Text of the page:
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BC Bike Race rolls into Whistler on Saturday

Neal Kindree battling to defend his 2012 title
ARMY OF ONE Neal Kindree is in the battle of his life to defend his 2012 BC Bike Race title with three strong team riders, including Kris Sneddon, working aganst him. Photo Submitted

The fifth annual BC Bike Race rolls into Whistler on Saturday, the seventh and final stage of a race that got underway with a prologue on the North Shore on June 29. The stages this year include Cumberland, Campbell River, Powell River, Earl's Cove to Sechelt, Sechelt to Langdale, Squamish and Whistler.

The Whistler stage on July 6 is the shortest, and has been called the race's victory lap. The total distance is 24.9km with roughly 775 metres of total elevation gain — most of it at the start of the race. Riders will head up the Whistler Mountain Bike Park on Easy Does It, descend Crank It Up and Heart of Darkness, head up Blackcomb and down Yummy Nummy to Lost Lake Park.

The race has an enduro component this year with several timed sections on each leg, and 13 timed stages in total. The only timed section in Whistler is Packard Goose in Lost Lake.

The race starts at 9 a.m. at the base of Whistler Mountain, and the first riders will likely be at the finish line in Whistler Olympic Plaza in just over an hour — if not sooner.

Kindree was easily the favourite to win, although all season he's been fending off a very strong and determined Kris Sneddon.

For the first stage in Cumberland, Sneddon and two other Kona riders, Spencer Paxson and Corry Wallace, used team tactics to their advantage, and managed to put Sneddon in first with a gap of 56 seconds. Paxson ended up third by two minutes and 43 seconds.

On day two, Sneddon got a flat but his team helped out once again with Wallace hanging back and helping Sneddon bridge the gap back to the lead group. Once they were back together, the Kona riders continued to work together to contain Kindree (riding for Specialized and Corsa Cycles) and control the race. The result was a sprint to the finish over a grass field and a tie between Sneddon and Kindree, which left Sneddon ahead by 56 seconds in the overall. Paxson was third once again.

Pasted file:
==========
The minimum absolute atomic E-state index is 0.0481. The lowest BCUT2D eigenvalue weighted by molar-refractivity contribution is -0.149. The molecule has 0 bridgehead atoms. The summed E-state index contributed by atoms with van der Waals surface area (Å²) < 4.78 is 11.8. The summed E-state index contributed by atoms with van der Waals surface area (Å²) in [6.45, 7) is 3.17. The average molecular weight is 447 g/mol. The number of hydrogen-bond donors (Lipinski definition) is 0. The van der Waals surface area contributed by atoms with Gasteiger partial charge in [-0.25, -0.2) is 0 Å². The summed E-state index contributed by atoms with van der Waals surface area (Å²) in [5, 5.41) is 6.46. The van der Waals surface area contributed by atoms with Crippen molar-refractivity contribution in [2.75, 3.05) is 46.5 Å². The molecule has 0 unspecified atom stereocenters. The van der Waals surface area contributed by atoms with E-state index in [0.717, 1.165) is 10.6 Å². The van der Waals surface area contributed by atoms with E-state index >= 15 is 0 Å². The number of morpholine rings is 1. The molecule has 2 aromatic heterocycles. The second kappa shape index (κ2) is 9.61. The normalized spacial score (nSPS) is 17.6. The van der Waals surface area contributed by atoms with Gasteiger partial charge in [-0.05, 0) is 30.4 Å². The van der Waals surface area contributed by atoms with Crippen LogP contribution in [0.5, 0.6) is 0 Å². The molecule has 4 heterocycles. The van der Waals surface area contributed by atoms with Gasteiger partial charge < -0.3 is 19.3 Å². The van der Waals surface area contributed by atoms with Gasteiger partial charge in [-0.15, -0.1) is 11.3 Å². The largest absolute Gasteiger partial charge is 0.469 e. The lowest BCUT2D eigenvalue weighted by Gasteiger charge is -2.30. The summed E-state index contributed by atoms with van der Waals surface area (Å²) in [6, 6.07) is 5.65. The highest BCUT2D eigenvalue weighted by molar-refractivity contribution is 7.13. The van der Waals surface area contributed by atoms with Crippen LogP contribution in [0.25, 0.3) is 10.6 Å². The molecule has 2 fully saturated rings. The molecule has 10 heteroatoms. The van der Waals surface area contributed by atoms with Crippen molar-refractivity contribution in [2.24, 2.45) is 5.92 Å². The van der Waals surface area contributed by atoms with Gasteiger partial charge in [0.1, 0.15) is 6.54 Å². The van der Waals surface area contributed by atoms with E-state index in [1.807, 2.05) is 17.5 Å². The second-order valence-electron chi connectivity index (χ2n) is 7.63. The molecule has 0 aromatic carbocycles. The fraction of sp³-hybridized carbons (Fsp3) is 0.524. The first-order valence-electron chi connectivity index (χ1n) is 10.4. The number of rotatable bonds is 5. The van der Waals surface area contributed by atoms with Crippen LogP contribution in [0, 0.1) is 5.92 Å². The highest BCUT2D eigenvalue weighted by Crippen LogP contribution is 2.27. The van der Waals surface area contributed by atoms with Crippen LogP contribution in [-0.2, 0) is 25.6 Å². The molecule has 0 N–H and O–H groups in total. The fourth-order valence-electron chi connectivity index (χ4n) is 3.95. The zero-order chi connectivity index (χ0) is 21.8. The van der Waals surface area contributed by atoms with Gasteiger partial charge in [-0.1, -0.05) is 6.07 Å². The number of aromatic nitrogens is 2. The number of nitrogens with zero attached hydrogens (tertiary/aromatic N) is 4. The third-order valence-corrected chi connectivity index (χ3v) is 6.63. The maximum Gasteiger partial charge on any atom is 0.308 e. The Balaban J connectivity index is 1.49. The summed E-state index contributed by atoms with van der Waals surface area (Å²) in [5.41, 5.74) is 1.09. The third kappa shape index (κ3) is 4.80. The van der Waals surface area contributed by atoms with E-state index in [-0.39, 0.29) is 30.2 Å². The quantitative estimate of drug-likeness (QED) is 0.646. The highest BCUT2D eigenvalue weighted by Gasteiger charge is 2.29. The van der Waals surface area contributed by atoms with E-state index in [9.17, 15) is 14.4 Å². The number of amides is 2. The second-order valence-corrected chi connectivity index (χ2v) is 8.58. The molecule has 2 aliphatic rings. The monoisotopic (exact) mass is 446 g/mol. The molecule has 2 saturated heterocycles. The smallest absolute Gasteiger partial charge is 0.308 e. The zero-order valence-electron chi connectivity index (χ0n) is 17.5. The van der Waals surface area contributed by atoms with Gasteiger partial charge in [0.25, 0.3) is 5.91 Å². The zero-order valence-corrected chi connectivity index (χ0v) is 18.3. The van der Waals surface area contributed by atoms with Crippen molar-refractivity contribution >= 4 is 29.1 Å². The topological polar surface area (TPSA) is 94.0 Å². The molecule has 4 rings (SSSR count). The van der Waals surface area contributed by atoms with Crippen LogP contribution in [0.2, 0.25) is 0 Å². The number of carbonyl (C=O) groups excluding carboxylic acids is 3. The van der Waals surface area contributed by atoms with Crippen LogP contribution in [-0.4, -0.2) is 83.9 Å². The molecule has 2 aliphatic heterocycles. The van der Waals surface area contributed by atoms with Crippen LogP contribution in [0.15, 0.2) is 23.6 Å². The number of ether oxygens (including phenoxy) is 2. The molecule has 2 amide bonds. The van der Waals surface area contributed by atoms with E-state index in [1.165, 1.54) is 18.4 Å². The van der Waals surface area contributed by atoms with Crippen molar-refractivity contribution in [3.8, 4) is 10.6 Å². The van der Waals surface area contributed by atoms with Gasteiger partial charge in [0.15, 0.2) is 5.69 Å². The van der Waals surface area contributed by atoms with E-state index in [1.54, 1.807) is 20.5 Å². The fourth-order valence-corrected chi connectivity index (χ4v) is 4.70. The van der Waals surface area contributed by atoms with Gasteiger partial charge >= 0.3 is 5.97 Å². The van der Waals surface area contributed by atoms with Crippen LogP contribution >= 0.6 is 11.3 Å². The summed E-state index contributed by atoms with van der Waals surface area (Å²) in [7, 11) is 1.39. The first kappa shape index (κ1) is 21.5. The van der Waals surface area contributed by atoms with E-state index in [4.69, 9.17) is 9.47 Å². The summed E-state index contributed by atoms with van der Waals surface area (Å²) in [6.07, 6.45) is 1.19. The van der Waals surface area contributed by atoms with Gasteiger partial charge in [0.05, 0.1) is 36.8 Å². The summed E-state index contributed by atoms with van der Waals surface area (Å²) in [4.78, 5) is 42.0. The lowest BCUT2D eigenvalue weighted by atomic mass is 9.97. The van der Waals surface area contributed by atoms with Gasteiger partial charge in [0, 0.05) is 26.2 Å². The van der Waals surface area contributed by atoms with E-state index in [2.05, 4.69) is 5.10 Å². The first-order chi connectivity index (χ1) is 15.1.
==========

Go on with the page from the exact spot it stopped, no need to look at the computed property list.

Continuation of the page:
It took Kindree until day three to win a stage, with Kindree leaving the other riders behind on a late attack that helped him make up 29 seconds in the overall, bringing him with 27 seconds of the lead after three long days of riding.

"Kris strung it out in the first enduro, but I managed to get a gap on the fire road," said Kindree. "When I saw I had about 20 seconds I decided to just keep going for it."

Second place overall actually went to Erik Skovgaard, a rider from Denmark who edged Sneddon at the line.

In the women's solo challenge, Wendy Simms got out to a big lead in the first stage, finishing the leg in 3:03:01, 2:05 faster than Kim Hurst of New Zealand and 7:21 ahead of Trish Grajczyk of Alberta. On day two Simms extended her lead to 7:14 over Hurst, while Grajczyk slipped by 11 minutes.

Day three was more of the same with Simms extending her lead by an additional four minutes, although Grajczyk managed to keep it a lot closer in this stage and was less than a minute-and-a-half back of Hurst.

Riders can race solo, as part of a team of two or as part of a larger recreational team.

This year there's a race-within-a-race with 13 separately timed enduro sections over seven days of riding. After three days Kris Sneddon had the low time, 18:51, followed by Matt Hadley in 19:21 and Kindree in 19:28.

Simms is also leading the women's enduro, but by a far smaller gap. Her enduro time after three days was 22:20, followed by Australia's Jaclyn Schapel in 23:55 and Andrienne Miller in 24:26.

Updated results are available at